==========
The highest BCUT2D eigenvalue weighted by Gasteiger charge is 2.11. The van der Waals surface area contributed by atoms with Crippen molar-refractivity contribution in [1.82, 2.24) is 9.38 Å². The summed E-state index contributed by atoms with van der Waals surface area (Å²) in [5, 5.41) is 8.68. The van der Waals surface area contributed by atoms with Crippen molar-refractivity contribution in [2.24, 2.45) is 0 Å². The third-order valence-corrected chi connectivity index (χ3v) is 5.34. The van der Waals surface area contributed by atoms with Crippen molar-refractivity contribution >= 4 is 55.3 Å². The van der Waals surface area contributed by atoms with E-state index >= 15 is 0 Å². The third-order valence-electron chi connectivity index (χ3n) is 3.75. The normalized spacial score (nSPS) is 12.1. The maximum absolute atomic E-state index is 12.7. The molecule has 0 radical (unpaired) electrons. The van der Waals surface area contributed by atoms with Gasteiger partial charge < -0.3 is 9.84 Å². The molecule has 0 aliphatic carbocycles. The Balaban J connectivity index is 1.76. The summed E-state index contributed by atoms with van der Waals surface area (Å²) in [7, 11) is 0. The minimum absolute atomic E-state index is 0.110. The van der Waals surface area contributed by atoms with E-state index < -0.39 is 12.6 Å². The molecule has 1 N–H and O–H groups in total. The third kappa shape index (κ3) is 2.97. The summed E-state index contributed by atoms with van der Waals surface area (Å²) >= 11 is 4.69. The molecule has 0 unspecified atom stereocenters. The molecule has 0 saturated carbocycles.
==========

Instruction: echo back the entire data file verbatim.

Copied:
The highest BCUT2D eigenvalue weighted by Gasteiger charge is 2.11. The van der Waals surface area contributed by atoms with Crippen molar-refractivity contribution in [1.82, 2.24) is 9.38 Å². The summed E-state index contributed by atoms with van der Waals surface area (Å²) in [5, 5.41) is 8.68. The van der Waals surface area contributed by atoms with Crippen molar-refractivity contribution in [2.24, 2.45) is 0 Å². The third-order valence-corrected chi connectivity index (χ3v) is 5.34. The van der Waals surface area contributed by atoms with Crippen molar-refractivity contribution >= 4 is 55.3 Å². The van der Waals surface area contributed by atoms with E-state index >= 15 is 0 Å². The third-order valence-electron chi connectivity index (χ3n) is 3.75. The normalized spacial score (nSPS) is 12.1. The maximum absolute atomic E-state index is 12.7. The molecule has 0 radical (unpaired) electrons. The van der Waals surface area contributed by atoms with Gasteiger partial charge < -0.3 is 9.84 Å². The molecule has 0 aliphatic carbocycles. The Balaban J connectivity index is 1.76. The summed E-state index contributed by atoms with van der Waals surface area (Å²) in [7, 11) is 0. The minimum absolute atomic E-state index is 0.110. The van der Waals surface area contributed by atoms with E-state index < -0.39 is 12.6 Å². The molecule has 1 N–H and O–H groups in total. The third kappa shape index (κ3) is 2.97. The summed E-state index contributed by atoms with van der Waals surface area (Å²) >= 11 is 4.69. The molecule has 0 unspecified atom stereocenters. The molecule has 0 saturated carbocycles.